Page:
And that, I think, explains a lot of why I've spent roughly 10 times as much time with my DS than with my poor, neglected PSP.

The PSP , you see, is powerful enough that designers can, with a little work, make reasonably faithful portable versions of home console games. Kingdom Hearts: Birth By Sleep, God of War: Chains of Olympus, Metal Gear Solid: Portable Ops. These are all good games that take the console experience and make it portable.

And that's why, on a fundamental level, they're boring. I have a home console, I've played those games already. Being able to play them on the bus doesn't make them anything new or exciting for me. It doesn't push designers to do anything except get existing games and mechanics to work on a smaller screen and a weaker processor.

But the DS can't do that. It's just not feasible to try to force a current-gen game onto the system (the sole exception I can think of being Disgaea, never the most technologically-demanding series in the first place). So even when the DS does get a console port, it's something fundamentally different. Weird strategy games, chibi-fied platformers... They can't just recreate, so they have to innovate. Have to step out of the current juggernaut genre (the first-person shooter) and try something else.

Genre (or, (or, How the DS Woke the Sleeping Princess Called "Adventure Games" With a Kiss, And It Was Totally Hot)

There are genres that have been left behind by the mainstream because they don't fit the image or the requirements a studio wants for their home console releases. Niche ideas whose small audiences don't support the cost of developing for a current-gen console. Adventure games, visual novels, first-person dungeon crawlers... All rare or extinct in the current generation. But they've found new life on the DS, because none of them demand powerful hardware - only good design.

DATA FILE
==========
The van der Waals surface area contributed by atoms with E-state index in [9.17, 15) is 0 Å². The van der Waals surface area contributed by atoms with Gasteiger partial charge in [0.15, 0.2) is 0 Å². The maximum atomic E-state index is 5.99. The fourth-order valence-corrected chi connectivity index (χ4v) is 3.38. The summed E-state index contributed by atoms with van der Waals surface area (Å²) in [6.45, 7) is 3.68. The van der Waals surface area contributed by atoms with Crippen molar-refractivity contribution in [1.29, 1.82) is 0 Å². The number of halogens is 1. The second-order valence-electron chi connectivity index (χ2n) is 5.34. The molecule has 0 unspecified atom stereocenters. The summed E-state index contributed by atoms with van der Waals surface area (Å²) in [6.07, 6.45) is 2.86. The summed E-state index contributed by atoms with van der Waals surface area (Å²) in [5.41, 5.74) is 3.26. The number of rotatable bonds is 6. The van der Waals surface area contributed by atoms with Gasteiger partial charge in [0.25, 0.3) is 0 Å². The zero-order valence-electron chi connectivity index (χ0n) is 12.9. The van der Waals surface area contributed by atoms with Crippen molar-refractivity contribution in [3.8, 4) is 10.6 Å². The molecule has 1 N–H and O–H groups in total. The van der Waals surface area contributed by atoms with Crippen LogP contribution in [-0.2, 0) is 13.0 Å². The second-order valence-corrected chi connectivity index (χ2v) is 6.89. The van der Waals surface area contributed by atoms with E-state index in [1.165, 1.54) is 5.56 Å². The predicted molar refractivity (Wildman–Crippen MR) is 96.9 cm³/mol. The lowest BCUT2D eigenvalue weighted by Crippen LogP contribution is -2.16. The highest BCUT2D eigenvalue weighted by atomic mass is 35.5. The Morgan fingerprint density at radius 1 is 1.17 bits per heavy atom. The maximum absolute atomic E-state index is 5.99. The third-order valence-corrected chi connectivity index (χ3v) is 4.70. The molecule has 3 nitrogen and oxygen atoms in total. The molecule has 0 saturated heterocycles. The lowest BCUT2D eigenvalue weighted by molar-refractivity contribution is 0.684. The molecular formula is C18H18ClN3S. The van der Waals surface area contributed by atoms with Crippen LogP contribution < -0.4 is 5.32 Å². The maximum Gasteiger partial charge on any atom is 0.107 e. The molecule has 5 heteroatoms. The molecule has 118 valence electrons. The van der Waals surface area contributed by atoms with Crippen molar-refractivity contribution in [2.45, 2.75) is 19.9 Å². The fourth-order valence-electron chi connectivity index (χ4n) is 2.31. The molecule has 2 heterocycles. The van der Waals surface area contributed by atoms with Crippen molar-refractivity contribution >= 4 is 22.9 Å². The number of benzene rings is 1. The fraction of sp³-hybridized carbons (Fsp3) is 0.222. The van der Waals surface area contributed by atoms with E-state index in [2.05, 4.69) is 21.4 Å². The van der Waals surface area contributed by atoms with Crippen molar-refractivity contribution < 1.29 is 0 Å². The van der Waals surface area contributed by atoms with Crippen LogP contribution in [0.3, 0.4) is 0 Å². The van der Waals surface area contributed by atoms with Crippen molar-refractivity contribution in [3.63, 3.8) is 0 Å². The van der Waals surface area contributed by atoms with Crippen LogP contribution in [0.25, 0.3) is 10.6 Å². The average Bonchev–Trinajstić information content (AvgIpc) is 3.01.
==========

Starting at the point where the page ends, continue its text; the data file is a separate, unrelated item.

(It doesn't hurt that the DS's mouse-like stylus design makes it great for adapting genres that have typically been most successful on the PC - the adventure genre, relying as it so often does on clicking hotspots and choosing dialogue options, is an especially good fit).

At the same time, relatively low development costs and unique features like the stylus mean that developers could delve into their experimental side. Surgery simulators, mini-game collections premised as historical recreations of fictional NES games, rhythm-based cheerleading games where you play as tiny men encouraging a white blood cell depicted as a hot nurse to eradicate a virus... All games that wouldn't have fit on a home console, but which work perfectly on the DS. Whole genres either created or pulled from the dust-heap and given new life.

A Justifiable Bout of Cranky Nostalgia (or, The Good Old Days Are Called That For a Reason)

I'm a little hesitant to write out this last point, both because it seems highly objective and because it makes me sound like an old fart, but here goes: The Super Nintendo era was a golden age of gaming. It existed at a point where technology was developed enough to make interesting experiments possible, without demanding huge investments of time and money to make a visually competitive title. After this comes the Playstation era, where games begin to bloat, with huge amounts of time and money being put into things like CG movies, where play times ballooned into the 80 or 90 hour ranges. We learned a lot in that era, but we also lost a simplicity, a fun that's vital to keeping a gamer interested in the hobby.

I see the DS as the answer to a question: What if the SNES-era never ended? What if developers were allowed to experiment, because the games they were developing weren't so expensive that an interesting failure would cripple the company? You might get a catalog of quirky platformers, deep RPGs, well-written adventures, brain-bending puzzles... And all of them available on-the-go, and at a lower price point, to boot.

So here's to you, DS. Resurrector of the Golden Age, Last Bastion of the Light. Your 3D cousin may eclipse you in the market, but never in my heart.


1 comment:

  1. Man. Good post. Everything is true. I don't play my DS enough, though. I'll be bringing it with me on the plane in June, because it's super fun (and also because if it for some reason gets stolen on my trip - I'm not out that much money).